The Valiant Series Book 3 by Joanna White Genre: Epic Fantasy
Okada Akari and Sakamoto Megumi just may be two women in over their head.
Okada Akari is a samurai, the daughter of the Chief Advisor to the Emperor of the Sakamoto clan. One day on a mission, she is captured by a mysterious warrior and taken to an enemy camp—an enemy filled with strange, foreign powers the likes of which her world has never seen. What’s worse, a foreign stranger is supplying her enemy with weapons her people cannot hope to fight against. Yet that is only the beginning of her journey, one filled with war and love, sacrifice, and darkness.
Sakamoto Megumi has wanted to be a samurai her entire life. However, as the daughter of the Emperor, training is impossible. When the Emperor is assassinated, she is thrust onto a throne she never wanted. As Empress, she must find a way to become a leader her people will look up to, instead of a weak woman unfit for the throne. Her generals are waiting for her to make a grave mistake. Falling in love with her high general might very well be the mistake they were waiting for.
Corruption has touched worlds before, but this time, it will take more than a few Chosen to stop it before it fills the hearts of everyone around them - even the hearts of their closest friends and allies.
The land had never been more alive. Crystal rivers snaked through verdant forests and across lush prairies and peaceful hills, flowing with beauty and life. The grass constantly moved and shifted due to the wind, with no concern for time or space. The many different colored trees danced as the wind caressed their leaves. So many colors—purple vines hugged tall tree trunks, spidering down them like webs. A few trees held leaves as yellow as the dawn itself. Fruits—oh, the delicious fruits—grew in vast quantities; the sour and sweet ones, the ones with brown dots that were as dark as bruises, others bigger than a human head. Some were thick enough that only a sword could penetrate them. Several had seeds and others were seedless… All were unique in their own way.
Out of all the trees, the most elegant was the cherry blossom. It was the time of its blooming, which only came for a couple months every two years in our world. Pink and white petals cascaded off the branches. Their balletic movements were like falling snowflakes; so alluring, yet so fragile. Like a life that was blessed, but would too soon meet its end.
I, Okada Akari, stood below their shattering beauty, gazing at the rare and precious moments of their lives.
“Well, well. What is a girl from the Sakamoto Clan doing all the way out here?” The voice which had spoken was low, the voice of a man. His accent was vaguely familiar—that of the Iwashita clan to the East.
I turned, allowing my hand to rest within reach of the katana at my left hip.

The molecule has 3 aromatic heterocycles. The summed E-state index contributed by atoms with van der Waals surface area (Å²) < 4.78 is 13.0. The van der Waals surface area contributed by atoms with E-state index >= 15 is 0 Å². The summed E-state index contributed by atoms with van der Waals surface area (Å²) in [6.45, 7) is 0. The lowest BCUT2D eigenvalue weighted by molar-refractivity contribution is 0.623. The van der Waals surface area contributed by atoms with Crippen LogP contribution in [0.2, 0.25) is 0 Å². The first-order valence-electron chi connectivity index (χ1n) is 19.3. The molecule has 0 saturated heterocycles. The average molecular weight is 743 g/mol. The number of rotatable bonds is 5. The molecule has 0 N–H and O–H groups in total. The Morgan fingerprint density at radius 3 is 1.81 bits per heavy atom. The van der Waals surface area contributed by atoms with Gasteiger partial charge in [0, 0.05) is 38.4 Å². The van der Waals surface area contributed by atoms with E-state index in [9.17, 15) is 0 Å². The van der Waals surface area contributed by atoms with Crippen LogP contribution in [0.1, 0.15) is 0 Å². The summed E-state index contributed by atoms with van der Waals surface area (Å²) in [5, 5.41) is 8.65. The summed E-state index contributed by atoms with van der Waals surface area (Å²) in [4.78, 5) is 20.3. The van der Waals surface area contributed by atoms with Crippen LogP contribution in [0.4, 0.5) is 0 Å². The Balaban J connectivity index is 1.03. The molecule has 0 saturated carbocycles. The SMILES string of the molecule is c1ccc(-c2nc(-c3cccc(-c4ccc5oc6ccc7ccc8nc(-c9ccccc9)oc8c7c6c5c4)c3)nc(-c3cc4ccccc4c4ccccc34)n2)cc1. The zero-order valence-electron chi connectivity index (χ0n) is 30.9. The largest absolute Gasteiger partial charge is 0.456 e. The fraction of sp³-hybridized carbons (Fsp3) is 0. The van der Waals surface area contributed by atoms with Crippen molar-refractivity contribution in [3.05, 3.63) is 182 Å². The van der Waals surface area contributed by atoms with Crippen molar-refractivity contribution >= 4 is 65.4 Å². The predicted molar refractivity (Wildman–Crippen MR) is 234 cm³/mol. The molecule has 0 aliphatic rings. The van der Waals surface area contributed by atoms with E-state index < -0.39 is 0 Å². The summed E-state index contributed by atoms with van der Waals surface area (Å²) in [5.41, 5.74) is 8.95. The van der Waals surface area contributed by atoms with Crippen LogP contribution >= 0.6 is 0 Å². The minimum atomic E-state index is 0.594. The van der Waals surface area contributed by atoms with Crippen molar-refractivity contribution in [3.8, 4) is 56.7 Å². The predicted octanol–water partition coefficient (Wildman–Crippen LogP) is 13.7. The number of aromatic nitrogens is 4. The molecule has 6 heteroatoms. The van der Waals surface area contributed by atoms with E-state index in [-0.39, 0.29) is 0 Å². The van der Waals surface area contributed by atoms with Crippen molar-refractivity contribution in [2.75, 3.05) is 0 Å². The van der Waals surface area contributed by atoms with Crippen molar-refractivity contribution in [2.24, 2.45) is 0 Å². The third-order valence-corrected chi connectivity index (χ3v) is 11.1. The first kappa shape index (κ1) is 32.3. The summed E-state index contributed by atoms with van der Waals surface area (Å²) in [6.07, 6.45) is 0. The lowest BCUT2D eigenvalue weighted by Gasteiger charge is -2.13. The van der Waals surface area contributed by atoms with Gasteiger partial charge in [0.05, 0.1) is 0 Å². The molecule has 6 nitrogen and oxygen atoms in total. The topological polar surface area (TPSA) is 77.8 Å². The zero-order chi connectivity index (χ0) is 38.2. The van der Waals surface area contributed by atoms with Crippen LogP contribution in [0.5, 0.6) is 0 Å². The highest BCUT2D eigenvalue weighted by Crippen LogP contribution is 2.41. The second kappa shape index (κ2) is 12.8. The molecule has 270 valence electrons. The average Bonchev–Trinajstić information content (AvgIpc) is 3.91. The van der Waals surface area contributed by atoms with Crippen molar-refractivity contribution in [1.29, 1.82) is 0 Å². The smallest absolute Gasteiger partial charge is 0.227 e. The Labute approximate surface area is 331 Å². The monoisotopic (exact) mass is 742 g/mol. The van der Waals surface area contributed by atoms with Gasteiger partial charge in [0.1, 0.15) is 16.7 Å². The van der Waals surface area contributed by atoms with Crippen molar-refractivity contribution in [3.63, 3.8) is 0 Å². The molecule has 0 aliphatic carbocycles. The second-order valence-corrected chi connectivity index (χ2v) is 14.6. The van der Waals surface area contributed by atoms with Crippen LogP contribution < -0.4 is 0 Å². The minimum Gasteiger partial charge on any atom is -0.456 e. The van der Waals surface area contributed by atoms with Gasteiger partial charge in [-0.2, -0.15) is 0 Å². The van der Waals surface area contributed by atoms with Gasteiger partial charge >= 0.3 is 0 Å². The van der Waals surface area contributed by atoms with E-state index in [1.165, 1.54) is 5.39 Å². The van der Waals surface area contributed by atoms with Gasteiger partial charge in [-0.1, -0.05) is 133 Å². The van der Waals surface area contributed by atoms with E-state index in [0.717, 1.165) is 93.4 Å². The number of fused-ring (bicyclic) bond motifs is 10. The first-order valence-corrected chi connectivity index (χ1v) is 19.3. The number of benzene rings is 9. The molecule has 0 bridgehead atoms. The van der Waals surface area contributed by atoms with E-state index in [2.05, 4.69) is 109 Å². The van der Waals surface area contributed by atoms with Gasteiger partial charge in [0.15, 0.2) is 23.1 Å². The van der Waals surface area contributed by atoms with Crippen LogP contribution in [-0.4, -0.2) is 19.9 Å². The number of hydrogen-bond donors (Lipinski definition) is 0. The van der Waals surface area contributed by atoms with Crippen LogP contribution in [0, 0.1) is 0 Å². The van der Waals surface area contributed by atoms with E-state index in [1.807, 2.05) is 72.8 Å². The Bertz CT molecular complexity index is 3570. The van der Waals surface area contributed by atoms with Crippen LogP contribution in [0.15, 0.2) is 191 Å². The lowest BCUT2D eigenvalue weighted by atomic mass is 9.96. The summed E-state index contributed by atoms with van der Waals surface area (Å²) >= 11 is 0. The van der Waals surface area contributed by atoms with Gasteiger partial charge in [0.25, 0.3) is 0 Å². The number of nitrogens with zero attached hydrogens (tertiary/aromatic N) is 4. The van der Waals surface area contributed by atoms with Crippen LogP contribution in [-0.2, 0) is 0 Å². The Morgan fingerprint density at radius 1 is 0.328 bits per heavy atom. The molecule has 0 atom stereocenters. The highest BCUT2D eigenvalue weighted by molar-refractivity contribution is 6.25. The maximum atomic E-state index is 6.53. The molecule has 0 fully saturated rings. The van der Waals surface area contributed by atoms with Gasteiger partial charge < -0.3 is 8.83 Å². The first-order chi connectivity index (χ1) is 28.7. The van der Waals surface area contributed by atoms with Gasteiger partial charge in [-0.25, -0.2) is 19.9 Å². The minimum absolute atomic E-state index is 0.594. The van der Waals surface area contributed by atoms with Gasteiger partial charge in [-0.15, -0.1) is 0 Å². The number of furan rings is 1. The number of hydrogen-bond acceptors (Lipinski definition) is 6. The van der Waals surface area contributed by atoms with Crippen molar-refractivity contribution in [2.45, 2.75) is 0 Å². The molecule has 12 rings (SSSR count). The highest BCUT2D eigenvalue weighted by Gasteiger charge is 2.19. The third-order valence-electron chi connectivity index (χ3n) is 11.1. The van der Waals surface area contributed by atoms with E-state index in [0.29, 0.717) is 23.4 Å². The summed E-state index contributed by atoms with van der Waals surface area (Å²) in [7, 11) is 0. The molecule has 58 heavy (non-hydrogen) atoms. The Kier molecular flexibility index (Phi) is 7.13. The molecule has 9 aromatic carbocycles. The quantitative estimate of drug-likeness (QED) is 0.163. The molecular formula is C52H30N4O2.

The man wore a dark blue kimono which was made of light silk; fit for the season. I assumed he was of some importance; the quality of the silk suggested so. He wore his katana on his left hip, with a matching wakizashi just under it. There was no doubt that this man was a samurai. Though his lips upturned into a smirk, his eyes narrowed on mine, alert and fierce. His face was quite handsome, and he appeared no older than I. His colors—dark blue and white—were that of the Iwashita clan, as was the insignia on the end of the handle of his katana.
The colors on my kimono, as well as the insignia on my own weapon, had revealed to him what clan I was from. I would have to proceed cautiously if I was to avoid a fight. “I could say the same of you, Iwashita samurai.” I narrowed my eyes, but slightly shifted my right foot back in case I would be forced to draw my katana.
Half his mouth lifted into what was something in-between a grin and a smirk. “And here I thought today was going to be boring.” Though his eyes never left mine, his hand drifted toward his sword.
I rested my right hand on my own. “Do you realize you are outside your clan’s borders?”
He raised an eyebrow and looked around, feigning surprise. “Oh? I truly hadn’t noticed.”
I frowned at him. “What is your purpose here?”
He shrugged—his expression indifferent.
Whatever his intentions were, I could not allow him to remain in our borders. He did not seem to be the sort of man who would listen, nor honor any request I would make, but I knew I had to try.
“It would be wise if you would return to the Iwashita Clan’s borders.” I kept my voice calm, but firm.
“And if I don’t? I suppose you plan to make me?” His eyes slid over me lazily.
“Only if I am forced to.”
He used his thumb to unsheathe his katana just a bit. Before he could draw his weapon, I darted toward him. As I moved, I pulled out my katana to hit his ribs with the hilt as I ran passed him. Only when I did so, he was not there. The blow would have been strong enough to knock his breath out, especially at the speed I had been going.
Yet he had been faster.
I glanced over my right shoulder, moving my right arm in the same direction as I turned around. The movement was just in time to block a strike from him toward the right side of my neck.